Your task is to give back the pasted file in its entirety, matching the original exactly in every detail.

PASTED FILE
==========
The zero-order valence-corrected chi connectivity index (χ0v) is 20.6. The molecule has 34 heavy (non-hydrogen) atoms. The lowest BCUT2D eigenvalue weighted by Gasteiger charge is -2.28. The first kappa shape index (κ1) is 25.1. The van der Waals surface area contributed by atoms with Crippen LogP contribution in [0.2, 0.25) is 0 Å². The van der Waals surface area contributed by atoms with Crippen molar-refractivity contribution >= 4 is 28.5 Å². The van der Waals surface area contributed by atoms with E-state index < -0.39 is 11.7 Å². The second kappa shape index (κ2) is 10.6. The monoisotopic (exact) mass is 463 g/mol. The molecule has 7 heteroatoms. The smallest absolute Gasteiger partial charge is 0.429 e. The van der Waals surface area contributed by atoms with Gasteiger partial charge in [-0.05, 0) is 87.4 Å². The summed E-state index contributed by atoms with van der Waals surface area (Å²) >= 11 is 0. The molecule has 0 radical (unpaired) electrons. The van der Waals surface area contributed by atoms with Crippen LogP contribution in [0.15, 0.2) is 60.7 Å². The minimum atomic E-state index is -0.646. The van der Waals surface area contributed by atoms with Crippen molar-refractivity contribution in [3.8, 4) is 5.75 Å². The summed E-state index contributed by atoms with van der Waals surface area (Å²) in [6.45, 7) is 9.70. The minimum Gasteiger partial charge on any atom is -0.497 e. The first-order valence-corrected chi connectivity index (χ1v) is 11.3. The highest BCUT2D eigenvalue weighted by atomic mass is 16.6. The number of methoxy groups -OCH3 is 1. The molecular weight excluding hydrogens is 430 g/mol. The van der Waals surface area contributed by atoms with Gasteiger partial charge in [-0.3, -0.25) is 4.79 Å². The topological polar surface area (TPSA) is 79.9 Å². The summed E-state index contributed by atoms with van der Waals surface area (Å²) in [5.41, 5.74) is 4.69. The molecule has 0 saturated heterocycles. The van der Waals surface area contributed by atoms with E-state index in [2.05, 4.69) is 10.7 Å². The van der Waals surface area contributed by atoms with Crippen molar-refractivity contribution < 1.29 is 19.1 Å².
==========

The zero-order valence-corrected chi connectivity index (χ0v) is 20.6. The molecule has 34 heavy (non-hydrogen) atoms. The lowest BCUT2D eigenvalue weighted by Gasteiger charge is -2.28. The first kappa shape index (κ1) is 25.1. The van der Waals surface area contributed by atoms with Crippen LogP contribution in [0.2, 0.25) is 0 Å². The van der Waals surface area contributed by atoms with Crippen molar-refractivity contribution >= 4 is 28.5 Å². The van der Waals surface area contributed by atoms with E-state index < -0.39 is 11.7 Å². The second kappa shape index (κ2) is 10.6. The monoisotopic (exact) mass is 463 g/mol. The molecule has 7 heteroatoms. The smallest absolute Gasteiger partial charge is 0.429 e. The van der Waals surface area contributed by atoms with Gasteiger partial charge in [-0.05, 0) is 87.4 Å². The summed E-state index contributed by atoms with van der Waals surface area (Å²) >= 11 is 0. The molecule has 0 radical (unpaired) electrons. The van der Waals surface area contributed by atoms with Crippen LogP contribution in [0.15, 0.2) is 60.7 Å². The minimum atomic E-state index is -0.646. The van der Waals surface area contributed by atoms with Crippen molar-refractivity contribution in [3.8, 4) is 5.75 Å². The summed E-state index contributed by atoms with van der Waals surface area (Å²) in [6.45, 7) is 9.70. The minimum Gasteiger partial charge on any atom is -0.497 e. The first-order valence-corrected chi connectivity index (χ1v) is 11.3. The highest BCUT2D eigenvalue weighted by atomic mass is 16.6. The number of methoxy groups -OCH3 is 1. The molecular weight excluding hydrogens is 430 g/mol. The van der Waals surface area contributed by atoms with Gasteiger partial charge in [-0.3, -0.25) is 4.79 Å². The topological polar surface area (TPSA) is 79.9 Å². The summed E-state index contributed by atoms with van der Waals surface area (Å²) in [5.41, 5.74) is 4.69. The molecule has 0 saturated heterocycles. The van der Waals surface area contributed by atoms with E-state index in [2.05, 4.69) is 10.7 Å². The van der Waals surface area contributed by atoms with Crippen molar-refractivity contribution < 1.29 is 19.1 Å².